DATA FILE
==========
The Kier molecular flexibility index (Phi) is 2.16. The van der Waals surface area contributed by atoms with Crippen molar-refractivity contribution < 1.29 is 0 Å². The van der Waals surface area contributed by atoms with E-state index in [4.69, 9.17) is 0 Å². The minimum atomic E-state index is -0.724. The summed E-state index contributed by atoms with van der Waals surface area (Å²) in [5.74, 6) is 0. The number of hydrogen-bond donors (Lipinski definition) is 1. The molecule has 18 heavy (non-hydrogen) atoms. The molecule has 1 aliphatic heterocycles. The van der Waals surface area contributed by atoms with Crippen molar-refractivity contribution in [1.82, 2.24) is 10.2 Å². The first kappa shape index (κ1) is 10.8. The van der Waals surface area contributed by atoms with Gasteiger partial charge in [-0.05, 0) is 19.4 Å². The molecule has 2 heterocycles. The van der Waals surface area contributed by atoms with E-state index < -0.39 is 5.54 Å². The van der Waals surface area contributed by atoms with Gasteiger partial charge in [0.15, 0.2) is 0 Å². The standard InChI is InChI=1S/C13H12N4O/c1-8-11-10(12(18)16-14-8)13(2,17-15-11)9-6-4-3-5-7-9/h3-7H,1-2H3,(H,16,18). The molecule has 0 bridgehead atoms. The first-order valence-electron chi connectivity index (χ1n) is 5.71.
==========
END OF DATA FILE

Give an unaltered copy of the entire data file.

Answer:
The Kier molecular flexibility index (Phi) is 2.16. The van der Waals surface area contributed by atoms with Crippen molar-refractivity contribution < 1.29 is 0 Å². The van der Waals surface area contributed by atoms with E-state index in [4.69, 9.17) is 0 Å². The minimum atomic E-state index is -0.724. The summed E-state index contributed by atoms with van der Waals surface area (Å²) in [5.74, 6) is 0. The number of hydrogen-bond donors (Lipinski definition) is 1. The molecule has 18 heavy (non-hydrogen) atoms. The molecule has 1 aliphatic heterocycles. The van der Waals surface area contributed by atoms with Crippen molar-refractivity contribution in [1.82, 2.24) is 10.2 Å². The first kappa shape index (κ1) is 10.8. The van der Waals surface area contributed by atoms with Gasteiger partial charge in [-0.05, 0) is 19.4 Å². The molecule has 2 heterocycles. The van der Waals surface area contributed by atoms with E-state index < -0.39 is 5.54 Å². The van der Waals surface area contributed by atoms with Gasteiger partial charge in [0.15, 0.2) is 0 Å². The standard InChI is InChI=1S/C13H12N4O/c1-8-11-10(12(18)16-14-8)13(2,17-15-11)9-6-4-3-5-7-9/h3-7H,1-2H3,(H,16,18). The molecule has 0 bridgehead atoms. The first-order valence-electron chi connectivity index (χ1n) is 5.71.